The last time I kissed Rachel Greenstein, we lay in the bed of Scarlett, my Ford pick-up, watching the sun sink beyond West Lake. It was a mild mid-November night. The branches overhead were bare, and a breeze carried the ragged scent of leaves smoking in rusty oil drums. Winter was coming, no question, but I could almost fool myself that it was summer for just one more day.
“And poof,” Rachel said softly as the last brilliant sliver slid out of sight. “There it goes.”
“Now it’s just you, me, and the man in the moon,” I said. “And what a dirty old man he is, spying on us girls. Pervert!” I yelled at the sky.
Rachel laughed, a low bubbling sound.
“I can’t blame him, though,” I said. “It must get boring up there. Nothing to do but sit around and eat green cheese. What does green cheese taste like, anyway?”
“Blue cheese gone bad?”
“Gross. Blue cheese already tastes like it’s gone bad.” I cuddled closer. Rachel was a full head taller than me, but that didn’t matter when we were horizontal. “So, do you think he’s just a voyeur, or does he want a ménage à trois? I’d speculate, but I only got a C in astro.”
Rachel didn’t answer, and I felt like an idiot. Why was I running my mouth on what might be the last beautiful night of the year?
She pulled the blanket higher, enveloping us in plaid wool. Wriggling beneath, I untucked her shirt from her jeans and began kissing her belly. As my mouth moved upward, she gripped my shoulders. “Colby.”
It took me a moment to realize she wasn’t pulling me toward her. She was pushing me away.
“What’s wrong?” I asked, resurfacing. “Chilly?”
“No, no. I just need to stop for a second.” Rachel tugged her shirt down and struggled to a sitting position. She frowned out at the lake, its surface gone from sapphire to obsidian in a matter of minutes. I sat up beside her. This wasn’t the first time Rachel had stopped me—she’d never let me go as far as I was ready to—but we’d definitely gone farther than this.
“Rachel, come on. Talk to me.”
She dug her fingers into her short dark curls and shook her head. “I guess I’m just stressed. College apps, senior project, orchestra, the Alliance.”
“It’s just you and me out here. Forget that crap.”
“Sure you can. Just lie back, close your eyes, and pretend it doesn’t exist.” I tucked my wispy blond hair behind my ears and leaned in, hoping for another kiss. “Trust me, it works.”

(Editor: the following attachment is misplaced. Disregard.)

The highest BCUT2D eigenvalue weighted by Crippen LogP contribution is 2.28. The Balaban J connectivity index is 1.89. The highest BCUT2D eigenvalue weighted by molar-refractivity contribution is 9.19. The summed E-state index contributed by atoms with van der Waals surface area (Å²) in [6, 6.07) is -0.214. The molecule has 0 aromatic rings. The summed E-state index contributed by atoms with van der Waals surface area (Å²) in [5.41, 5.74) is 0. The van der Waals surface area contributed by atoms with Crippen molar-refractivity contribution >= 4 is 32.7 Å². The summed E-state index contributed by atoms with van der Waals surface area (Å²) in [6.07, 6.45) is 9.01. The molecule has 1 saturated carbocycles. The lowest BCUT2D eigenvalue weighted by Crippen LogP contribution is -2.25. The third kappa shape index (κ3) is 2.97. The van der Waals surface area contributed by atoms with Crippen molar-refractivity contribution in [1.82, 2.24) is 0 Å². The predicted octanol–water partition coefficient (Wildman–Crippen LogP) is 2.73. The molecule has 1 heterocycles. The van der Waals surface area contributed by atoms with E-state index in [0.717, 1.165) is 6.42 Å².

“Right. I guess that’s why you’re failing chemistry.”
I fell back, my head clunking against Scarlett’s rear window. “How’d you know that?”
“Van told me.”
Van. The only way to keep that boy’s mouth shut was to wire it. “It’s one lousy class,” I said.
“Except it’s not, is it? Van said your dad had to sign your midterm report. That’s serious. And you’ve been in detention practically all fall.”
“So, I’m not the star pupil you are. I’m good at other things, right?” I squeezed her thigh, but she ignored my teasing. “Look, I’m doing fine. Maybe not your super-duper, honor roll version of ‘fine,’ but it’s good enough for me.”
“I worry about you sometimes. They say junior year’s most important to colleges.”
“You don’t have to worry. You’re not my guidance counselor, Rachel, you’re my—”
Girlfriend. That was the word I wanted to say more than anything. But even though we’d been hanging out—making out—on and off since the summer, we’d never discussed just what we meant to each other. Every time I wanted to bring it up, I chickened out.
A strong gust blew across the lake, sending water lapping noisily onto the sand. Swallows darted in the dusky blue sky. The Michigan cold was creeping back, seeping into my butt through the corrugated metal of Scarlett’s bed. I drew the blanket up to my chin. “Can we go back to making out now?”
My stomach knotted.
Then she said it: “I think we need to stop.”
She didn’t mean just for a moment. “You mean, forever?” I said stupidly.
“I don’t understand. Did I do something wrong?”
“No. I mean—no.”
“Did I push you too fast? Because I can lay off. It’s not like I’m one hundred percent hormones. Only ninety-five.” I laughed nervously.
“No! It’s what I was trying to explain just now. I’m stressed. This—this thing we’re doing, it—”
“I’m stressing you out?”
“No. I mean, yes. I mean, sort of.” Rachel stared upward. I followed her gaze to the first glimmering stars. Then I turned back to her wide-set gray eyes, her curls that sprang back into place when I pulled them gently, the dimple in her chin that drew my fingertip like a magnet.
“I don’t get it. I thought we were having fun. I thought this was, like, anti-stress.”
“I know. And it was, for a while. But now, there’s so much going on in my life, and it just feels like one more thing to deal with.” Rachel blinked at me. Her cheeks were wet. “It would be the same with anyone, Colby.”
“But I’m not anyone,” I said, even as I thought, Am I?